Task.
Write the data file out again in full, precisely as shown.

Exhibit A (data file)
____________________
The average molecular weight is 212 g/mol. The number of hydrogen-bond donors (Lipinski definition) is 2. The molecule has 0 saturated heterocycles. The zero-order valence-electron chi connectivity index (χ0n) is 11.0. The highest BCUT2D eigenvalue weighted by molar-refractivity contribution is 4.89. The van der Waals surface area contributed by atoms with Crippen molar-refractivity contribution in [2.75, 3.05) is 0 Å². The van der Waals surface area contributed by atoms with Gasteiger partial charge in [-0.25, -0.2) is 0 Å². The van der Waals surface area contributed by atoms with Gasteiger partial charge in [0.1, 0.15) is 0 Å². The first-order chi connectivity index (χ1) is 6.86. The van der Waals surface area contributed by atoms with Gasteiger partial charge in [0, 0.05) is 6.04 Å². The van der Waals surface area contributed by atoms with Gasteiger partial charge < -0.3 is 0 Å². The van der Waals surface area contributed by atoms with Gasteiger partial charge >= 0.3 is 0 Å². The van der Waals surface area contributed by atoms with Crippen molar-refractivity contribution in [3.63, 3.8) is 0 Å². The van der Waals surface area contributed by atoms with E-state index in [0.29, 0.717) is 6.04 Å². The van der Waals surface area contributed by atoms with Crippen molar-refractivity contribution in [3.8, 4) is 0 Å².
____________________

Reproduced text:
The average molecular weight is 212 g/mol. The number of hydrogen-bond donors (Lipinski definition) is 2. The molecule has 0 saturated heterocycles. The zero-order valence-electron chi connectivity index (χ0n) is 11.0. The highest BCUT2D eigenvalue weighted by molar-refractivity contribution is 4.89. The van der Waals surface area contributed by atoms with Crippen molar-refractivity contribution in [2.75, 3.05) is 0 Å². The van der Waals surface area contributed by atoms with Gasteiger partial charge in [-0.25, -0.2) is 0 Å². The van der Waals surface area contributed by atoms with Gasteiger partial charge in [0.1, 0.15) is 0 Å². The first-order chi connectivity index (χ1) is 6.86. The van der Waals surface area contributed by atoms with Gasteiger partial charge in [0, 0.05) is 6.04 Å². The van der Waals surface area contributed by atoms with Gasteiger partial charge < -0.3 is 0 Å². The van der Waals surface area contributed by atoms with Gasteiger partial charge >= 0.3 is 0 Å². The van der Waals surface area contributed by atoms with Crippen molar-refractivity contribution in [3.63, 3.8) is 0 Å². The van der Waals surface area contributed by atoms with E-state index in [0.29, 0.717) is 6.04 Å². The van der Waals surface area contributed by atoms with Crippen molar-refractivity contribution in [3.8, 4) is 0 Å².